Look Me In The Eye

KISS’s stage shows are some of the most famous in the world, even still today. How would you like to read the story behind those amazing pyrotechnics?

I bet that would be a pretty fantastic book, right? Done up in black and white and flash!

What if I told you that the story is actually written by a man with Aspergers? And that the cover has a young boy on the cover, in pastel green and red? Does that seem less cool? Less interesting?

It shouldn’t.

The pyrotechnics are still there. They are still just as incredible–maybe even more so–once you find out how much work, experimentation, and anxiety went into them. They weren’t created by a rock star. They were invented out of the mind of a cast out misfit trying to find his place in this world.

After reading John Elder Robison’s new book, Switched On, a few weeks ago, I moved his first two books to the top of my TBR. When I logged back in to Blogging for Books, they just happened to be available for request! Score!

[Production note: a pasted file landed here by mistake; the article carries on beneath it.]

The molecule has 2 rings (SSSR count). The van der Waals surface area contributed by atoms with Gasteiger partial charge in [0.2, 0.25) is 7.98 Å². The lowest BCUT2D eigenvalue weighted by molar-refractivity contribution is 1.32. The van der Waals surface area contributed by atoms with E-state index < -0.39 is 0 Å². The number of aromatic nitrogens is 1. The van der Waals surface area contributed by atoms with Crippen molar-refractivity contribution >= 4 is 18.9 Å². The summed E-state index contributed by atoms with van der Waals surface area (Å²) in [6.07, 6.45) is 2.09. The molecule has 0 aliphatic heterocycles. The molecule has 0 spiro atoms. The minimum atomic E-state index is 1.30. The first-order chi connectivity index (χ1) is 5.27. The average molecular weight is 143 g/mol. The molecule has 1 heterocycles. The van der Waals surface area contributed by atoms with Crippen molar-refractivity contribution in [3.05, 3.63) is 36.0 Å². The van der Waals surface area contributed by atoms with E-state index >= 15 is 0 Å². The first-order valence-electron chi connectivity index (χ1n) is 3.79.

While Switched On is much more scientific and built around a medical experiment–Look Me In The Eye is written simply to tell Robison’s story. And what a brilliant story it is! Storytelling obviously runs in this family (Augusten Burroughs is his brother), as from the get go, this book is captivating. Some of the story will match up with Running With Scissors, only from John’s perspective, and you could almost swear you were on stage with KISS, his narrative is so complete.

Robison didn’t know until he was an adult about his Asperger’s diagnosis, and while he knew he was different, he never let that hold him back. As I read this book, I was more and more impressed by the incredibly life he has led. Look Me in the Eye smashes every stigma there is–having a brain disorder, mental illness, disability–none of those things have to hold you back. Your life can still be amazing, you just have to make the world fit you, instead of the other way around.


Blogging for Books provided a free copy for an unbiased review.


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